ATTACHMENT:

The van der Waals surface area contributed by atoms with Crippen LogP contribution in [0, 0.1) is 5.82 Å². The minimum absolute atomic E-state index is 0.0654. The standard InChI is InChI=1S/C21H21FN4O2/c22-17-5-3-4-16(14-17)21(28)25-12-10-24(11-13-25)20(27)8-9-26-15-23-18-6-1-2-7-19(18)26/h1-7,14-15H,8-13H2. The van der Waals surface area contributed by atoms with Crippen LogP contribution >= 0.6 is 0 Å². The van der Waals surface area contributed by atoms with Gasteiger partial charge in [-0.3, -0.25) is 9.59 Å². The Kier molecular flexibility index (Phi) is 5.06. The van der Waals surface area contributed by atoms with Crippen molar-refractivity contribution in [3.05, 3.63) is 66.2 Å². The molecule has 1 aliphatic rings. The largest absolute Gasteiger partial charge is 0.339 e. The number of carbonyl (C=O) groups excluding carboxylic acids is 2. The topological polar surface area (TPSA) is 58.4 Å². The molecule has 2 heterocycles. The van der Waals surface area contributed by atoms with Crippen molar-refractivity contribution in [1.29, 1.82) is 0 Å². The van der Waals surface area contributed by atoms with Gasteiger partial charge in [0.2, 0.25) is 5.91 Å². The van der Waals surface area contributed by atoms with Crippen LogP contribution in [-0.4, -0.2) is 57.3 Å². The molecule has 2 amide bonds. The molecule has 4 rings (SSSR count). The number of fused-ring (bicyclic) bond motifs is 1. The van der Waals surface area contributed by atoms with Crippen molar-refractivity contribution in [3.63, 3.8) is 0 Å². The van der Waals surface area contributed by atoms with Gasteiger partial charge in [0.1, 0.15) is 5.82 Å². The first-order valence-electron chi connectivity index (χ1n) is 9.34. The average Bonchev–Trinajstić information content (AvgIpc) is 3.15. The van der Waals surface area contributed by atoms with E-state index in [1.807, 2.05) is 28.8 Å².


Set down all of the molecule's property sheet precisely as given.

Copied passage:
The van der Waals surface area contributed by atoms with Crippen LogP contribution in [0, 0.1) is 5.82 Å². The minimum absolute atomic E-state index is 0.0654. The standard InChI is InChI=1S/C21H21FN4O2/c22-17-5-3-4-16(14-17)21(28)25-12-10-24(11-13-25)20(27)8-9-26-15-23-18-6-1-2-7-19(18)26/h1-7,14-15H,8-13H2. The van der Waals surface area contributed by atoms with Crippen LogP contribution >= 0.6 is 0 Å². The van der Waals surface area contributed by atoms with Gasteiger partial charge in [-0.3, -0.25) is 9.59 Å². The Kier molecular flexibility index (Phi) is 5.06. The van der Waals surface area contributed by atoms with Crippen molar-refractivity contribution in [3.05, 3.63) is 66.2 Å². The molecule has 1 aliphatic rings. The largest absolute Gasteiger partial charge is 0.339 e. The number of carbonyl (C=O) groups excluding carboxylic acids is 2. The topological polar surface area (TPSA) is 58.4 Å². The molecule has 2 heterocycles. The van der Waals surface area contributed by atoms with Crippen molar-refractivity contribution in [1.29, 1.82) is 0 Å². The van der Waals surface area contributed by atoms with Gasteiger partial charge in [0.2, 0.25) is 5.91 Å². The van der Waals surface area contributed by atoms with Crippen LogP contribution in [-0.4, -0.2) is 57.3 Å². The molecule has 2 amide bonds. The molecule has 4 rings (SSSR count). The number of fused-ring (bicyclic) bond motifs is 1. The van der Waals surface area contributed by atoms with Crippen molar-refractivity contribution in [3.63, 3.8) is 0 Å². The van der Waals surface area contributed by atoms with Gasteiger partial charge in [0.1, 0.15) is 5.82 Å². The first-order valence-electron chi connectivity index (χ1n) is 9.34. The average Bonchev–Trinajstić information content (AvgIpc) is 3.15. The van der Waals surface area contributed by atoms with E-state index in [1.807, 2.05) is 28.8 Å².